The trick to a long lob is learning to throw with your whole body. Photo by Pete Saporito.
It’s Sunday afternoon, and Asa Maestas, a Soquel High School junior, is standing on a concrete tee at De Laveaga Disc Golf Course’s fourth hole teaching a novice—me—how to play. Maestas instructs me to throw “nip to nip,” demonstrating as he pulls his disc horizontally across his chest and extends it out toward our target, a metal basket that appears to be several light years away.
Maestas and three of his teammates from the Soquel High School Disc Golf Club are out for a weekend of exercise and smack-talk. Jealous of his “arm like a cannon,” Maestas’ teammates have nicknamed him “Ace-Hole” for his affinity for getting to the basket in one shot.
Maestas & Co. are more than willing to help me flail my arms in a more efficient manner rather than let me look like an orangutan at a basketball game. To hear Lukas Prince tell it, the sport, a full-body exercise, is a little bit like dancing.
“It’s all in the hips. To get distance, you’re going to want to throw with your whole body and turn,” Prince says, demonstrating in slow motion. “Snap your wrist at the end of it if you can, too.”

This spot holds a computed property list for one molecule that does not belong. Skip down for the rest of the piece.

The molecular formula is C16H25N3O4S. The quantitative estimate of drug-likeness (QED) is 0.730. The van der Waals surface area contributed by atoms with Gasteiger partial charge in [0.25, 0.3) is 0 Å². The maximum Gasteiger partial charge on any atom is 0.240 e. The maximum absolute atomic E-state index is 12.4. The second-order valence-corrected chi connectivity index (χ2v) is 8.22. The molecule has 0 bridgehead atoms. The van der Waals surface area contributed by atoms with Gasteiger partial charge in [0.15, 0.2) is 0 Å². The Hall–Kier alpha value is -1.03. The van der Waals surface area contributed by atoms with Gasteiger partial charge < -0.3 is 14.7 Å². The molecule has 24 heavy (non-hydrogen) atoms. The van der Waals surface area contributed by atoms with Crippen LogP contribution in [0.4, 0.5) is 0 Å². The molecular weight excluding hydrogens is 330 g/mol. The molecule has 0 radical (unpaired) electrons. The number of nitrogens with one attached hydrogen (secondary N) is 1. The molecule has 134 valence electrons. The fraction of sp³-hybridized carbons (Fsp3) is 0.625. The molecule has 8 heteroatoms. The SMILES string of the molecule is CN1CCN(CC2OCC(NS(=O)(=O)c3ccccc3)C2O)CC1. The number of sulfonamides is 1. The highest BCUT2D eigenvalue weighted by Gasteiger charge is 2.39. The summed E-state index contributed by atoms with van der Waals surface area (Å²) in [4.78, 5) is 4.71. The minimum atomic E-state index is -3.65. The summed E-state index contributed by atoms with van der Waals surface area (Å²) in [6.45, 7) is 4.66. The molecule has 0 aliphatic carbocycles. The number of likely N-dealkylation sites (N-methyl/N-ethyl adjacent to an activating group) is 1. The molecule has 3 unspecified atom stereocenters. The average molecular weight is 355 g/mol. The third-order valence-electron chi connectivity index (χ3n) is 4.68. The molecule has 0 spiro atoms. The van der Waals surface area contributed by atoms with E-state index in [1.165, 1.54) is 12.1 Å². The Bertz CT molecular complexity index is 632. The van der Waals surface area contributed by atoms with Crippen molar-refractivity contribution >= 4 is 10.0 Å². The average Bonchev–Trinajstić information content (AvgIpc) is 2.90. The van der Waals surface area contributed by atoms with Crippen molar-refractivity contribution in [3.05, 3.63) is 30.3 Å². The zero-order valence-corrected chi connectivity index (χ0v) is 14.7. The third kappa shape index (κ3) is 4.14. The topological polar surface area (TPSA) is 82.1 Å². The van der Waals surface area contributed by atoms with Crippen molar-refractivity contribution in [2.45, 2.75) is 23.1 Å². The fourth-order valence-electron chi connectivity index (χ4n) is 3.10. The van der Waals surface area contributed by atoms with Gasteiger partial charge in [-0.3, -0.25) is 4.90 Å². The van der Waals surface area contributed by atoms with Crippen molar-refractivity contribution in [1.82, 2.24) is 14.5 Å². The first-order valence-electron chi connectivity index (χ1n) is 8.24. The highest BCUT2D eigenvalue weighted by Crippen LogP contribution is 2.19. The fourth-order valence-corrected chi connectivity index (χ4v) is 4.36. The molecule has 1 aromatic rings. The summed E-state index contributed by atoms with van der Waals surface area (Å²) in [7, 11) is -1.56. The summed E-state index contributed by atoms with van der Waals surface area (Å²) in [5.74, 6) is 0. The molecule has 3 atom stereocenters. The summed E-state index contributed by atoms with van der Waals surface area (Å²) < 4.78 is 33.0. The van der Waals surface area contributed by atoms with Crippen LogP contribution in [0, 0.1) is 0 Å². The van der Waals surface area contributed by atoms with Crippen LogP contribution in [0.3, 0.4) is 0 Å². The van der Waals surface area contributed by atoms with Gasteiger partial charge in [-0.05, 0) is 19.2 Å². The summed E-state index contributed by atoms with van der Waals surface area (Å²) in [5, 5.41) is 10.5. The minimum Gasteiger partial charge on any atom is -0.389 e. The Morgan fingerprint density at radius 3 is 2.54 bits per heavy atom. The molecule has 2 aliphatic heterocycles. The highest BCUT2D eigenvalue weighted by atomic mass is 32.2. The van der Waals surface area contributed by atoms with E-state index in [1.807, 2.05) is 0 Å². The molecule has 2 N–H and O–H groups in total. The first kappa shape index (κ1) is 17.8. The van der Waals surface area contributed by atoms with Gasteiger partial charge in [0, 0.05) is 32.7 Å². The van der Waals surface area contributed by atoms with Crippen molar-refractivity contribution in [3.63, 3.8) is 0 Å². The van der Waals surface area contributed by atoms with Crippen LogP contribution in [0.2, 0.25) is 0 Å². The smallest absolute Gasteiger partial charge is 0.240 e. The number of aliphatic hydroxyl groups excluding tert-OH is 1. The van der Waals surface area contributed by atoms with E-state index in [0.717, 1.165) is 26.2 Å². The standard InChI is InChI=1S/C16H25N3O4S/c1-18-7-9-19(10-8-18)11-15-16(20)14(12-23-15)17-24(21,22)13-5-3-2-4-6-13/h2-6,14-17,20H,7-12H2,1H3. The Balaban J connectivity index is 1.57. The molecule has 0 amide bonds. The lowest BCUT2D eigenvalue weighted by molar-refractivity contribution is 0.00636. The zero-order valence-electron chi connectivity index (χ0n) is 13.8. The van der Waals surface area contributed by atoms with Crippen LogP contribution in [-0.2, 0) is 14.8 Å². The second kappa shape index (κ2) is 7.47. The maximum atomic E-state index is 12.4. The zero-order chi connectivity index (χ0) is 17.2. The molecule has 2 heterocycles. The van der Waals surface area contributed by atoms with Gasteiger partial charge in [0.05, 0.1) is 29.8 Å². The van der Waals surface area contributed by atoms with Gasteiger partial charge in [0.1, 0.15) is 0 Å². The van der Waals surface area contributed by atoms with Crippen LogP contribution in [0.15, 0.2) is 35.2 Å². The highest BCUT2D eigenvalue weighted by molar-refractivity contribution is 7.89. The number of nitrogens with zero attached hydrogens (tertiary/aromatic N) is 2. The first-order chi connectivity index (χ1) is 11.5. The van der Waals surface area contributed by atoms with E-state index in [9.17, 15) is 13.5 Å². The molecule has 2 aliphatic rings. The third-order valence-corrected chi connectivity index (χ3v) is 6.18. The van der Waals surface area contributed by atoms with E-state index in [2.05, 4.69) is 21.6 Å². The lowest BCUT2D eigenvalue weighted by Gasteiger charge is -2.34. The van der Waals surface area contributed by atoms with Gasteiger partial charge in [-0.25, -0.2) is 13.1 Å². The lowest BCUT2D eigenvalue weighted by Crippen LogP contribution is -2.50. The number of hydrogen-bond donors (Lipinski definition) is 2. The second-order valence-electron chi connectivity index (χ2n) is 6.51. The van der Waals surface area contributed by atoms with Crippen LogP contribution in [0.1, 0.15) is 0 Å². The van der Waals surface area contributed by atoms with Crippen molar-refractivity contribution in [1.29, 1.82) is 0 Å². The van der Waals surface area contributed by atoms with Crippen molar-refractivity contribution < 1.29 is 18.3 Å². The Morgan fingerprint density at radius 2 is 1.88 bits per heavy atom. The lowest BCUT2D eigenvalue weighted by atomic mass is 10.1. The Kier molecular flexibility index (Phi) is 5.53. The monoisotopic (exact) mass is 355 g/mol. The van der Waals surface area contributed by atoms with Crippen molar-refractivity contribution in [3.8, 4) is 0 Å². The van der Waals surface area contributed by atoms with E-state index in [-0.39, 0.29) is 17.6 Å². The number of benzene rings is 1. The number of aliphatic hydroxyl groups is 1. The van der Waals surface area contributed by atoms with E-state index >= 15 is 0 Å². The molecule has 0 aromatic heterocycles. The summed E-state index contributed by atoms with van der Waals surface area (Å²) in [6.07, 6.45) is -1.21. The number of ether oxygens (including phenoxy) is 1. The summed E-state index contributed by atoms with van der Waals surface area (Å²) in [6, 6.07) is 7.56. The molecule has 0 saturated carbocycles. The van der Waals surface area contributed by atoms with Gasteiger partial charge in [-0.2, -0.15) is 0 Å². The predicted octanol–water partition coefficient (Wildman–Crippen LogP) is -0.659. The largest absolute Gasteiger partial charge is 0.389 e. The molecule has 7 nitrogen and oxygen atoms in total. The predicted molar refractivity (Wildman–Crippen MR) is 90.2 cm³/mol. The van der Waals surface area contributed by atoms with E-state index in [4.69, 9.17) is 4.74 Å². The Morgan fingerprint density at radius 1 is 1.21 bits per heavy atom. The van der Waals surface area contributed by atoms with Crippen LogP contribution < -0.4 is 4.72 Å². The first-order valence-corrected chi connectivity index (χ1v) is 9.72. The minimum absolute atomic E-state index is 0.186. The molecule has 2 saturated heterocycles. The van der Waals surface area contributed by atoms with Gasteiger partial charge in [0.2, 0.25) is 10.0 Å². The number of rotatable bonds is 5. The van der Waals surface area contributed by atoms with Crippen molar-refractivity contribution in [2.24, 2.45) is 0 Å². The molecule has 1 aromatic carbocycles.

These high schoolers have a knack for explaining every element of their sport, from the drive—wind up, keep your hand flat and throw to the right of your target—to the final putt: arm out straight, snap wrist and toss. It’s “just like serving up a pizza,” says Fabiano Hale, who often has food on the brain.
The day is more challenging than I’ve been expecting, and the combination of lobbing plastic discs and hiking makes for fun and scenic exercise. The De Laveaga Disc Golf course, which opened in 1984, is world famous. It was ranked number 40 on DG Course Review’s website and last year hosted the PDGA World Championship. It’s also the site of the annual Masters Cup, held last weekend (May 18-20).
At 27 holes as opposed to 18, De Laveaga is a long course. Its length, difficulty and diversity of shots are all part of what makes it so popular. Maestas loses two discs before the day is through.
“It’s a hard, hard course, even if you’re really good,” Prince says. “It has a combination of hill shots, open meadow shots, canyon shots, don’t-go-right, don’t-go-left. You have puddles. There’s everything up here.”
With a final hole stretching almost two football fields and descending 100 feet in altitude, the course can easily take a small group four hours to finish. It’s probably one of the only qualms a growing teenager might have about coming here. Hale, who looks like he has the metabolism of a thoroughbred horse, notices it taking a toll just before the 20th hole.
“This is the longest course in Santa Cruz,” he says, resting on a bench and gazing out over the hole, blinking slowly. “I always forget to bring food. It’s the worst.”